L.H. Boulton, Les Boulton & Associates Ltd. Auckland, New Zealand
Corrosion of building services is sometimes attributed to cost-cutting by the building owner, the constructor, or the building services designer. Lack of proper maintenance is another contributing factor to building corrosion problems. Inadequate weather tightness of the cladding on a building that results in the ingress of water into a building envelope can also contribute to corrosion of building assets. In recent years higher incidences of corrosion in building water piping systems have occurred. Water pipework corrosion experienced in institutional buildings can sometimes be attributed to lower water quality contained in the supply pipework. Lack of a proper water management protocol and incorrect water piping commissioning practices in new buildings have resulted in initiation of microbiological influenced corrosion (MIC) in water supply lines.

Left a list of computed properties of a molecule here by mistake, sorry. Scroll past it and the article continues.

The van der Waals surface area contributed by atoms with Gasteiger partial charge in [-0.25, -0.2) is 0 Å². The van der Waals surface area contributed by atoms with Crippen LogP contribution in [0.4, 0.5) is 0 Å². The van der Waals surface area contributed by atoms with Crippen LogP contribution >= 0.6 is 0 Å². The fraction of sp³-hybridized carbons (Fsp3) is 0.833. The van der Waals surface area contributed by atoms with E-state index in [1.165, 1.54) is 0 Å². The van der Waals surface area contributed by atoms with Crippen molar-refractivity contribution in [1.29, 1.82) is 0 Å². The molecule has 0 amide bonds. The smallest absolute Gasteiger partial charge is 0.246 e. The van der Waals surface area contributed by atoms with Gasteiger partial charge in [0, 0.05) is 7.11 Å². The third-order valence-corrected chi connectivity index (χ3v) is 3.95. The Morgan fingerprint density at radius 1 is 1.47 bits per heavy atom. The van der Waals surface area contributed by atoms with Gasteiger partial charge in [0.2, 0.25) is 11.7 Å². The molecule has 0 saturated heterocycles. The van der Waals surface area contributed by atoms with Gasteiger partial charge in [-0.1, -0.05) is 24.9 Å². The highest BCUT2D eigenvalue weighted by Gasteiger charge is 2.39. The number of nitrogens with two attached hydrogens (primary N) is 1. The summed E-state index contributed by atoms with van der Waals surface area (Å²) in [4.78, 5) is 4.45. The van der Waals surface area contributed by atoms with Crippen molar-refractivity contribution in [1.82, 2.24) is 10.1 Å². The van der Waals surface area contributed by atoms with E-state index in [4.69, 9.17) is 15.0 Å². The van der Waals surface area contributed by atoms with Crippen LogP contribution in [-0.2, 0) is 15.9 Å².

Another issue that needs to be addressed is the practice of building service engineers to specify dissimilar metal contacts in heating, ventilation and air conditioning systems (HVAC) water systems. The performance of some HVAC equipment can be compromised from new by the use of dissimilar metal contacts that increase the risk of galvanic corrosion in the plant. Many building owners are unaware that appropriate corrosion prevention measures, such as using more stainless steel, are more cost-effective than replacing building service equipment that has failed due to corrosion. Case studies are presented on corrosion of building assets including HVAC equipment, water piping and building claddings. An outline is given of good industry practices to avoid known types of corrosion encountered in building services.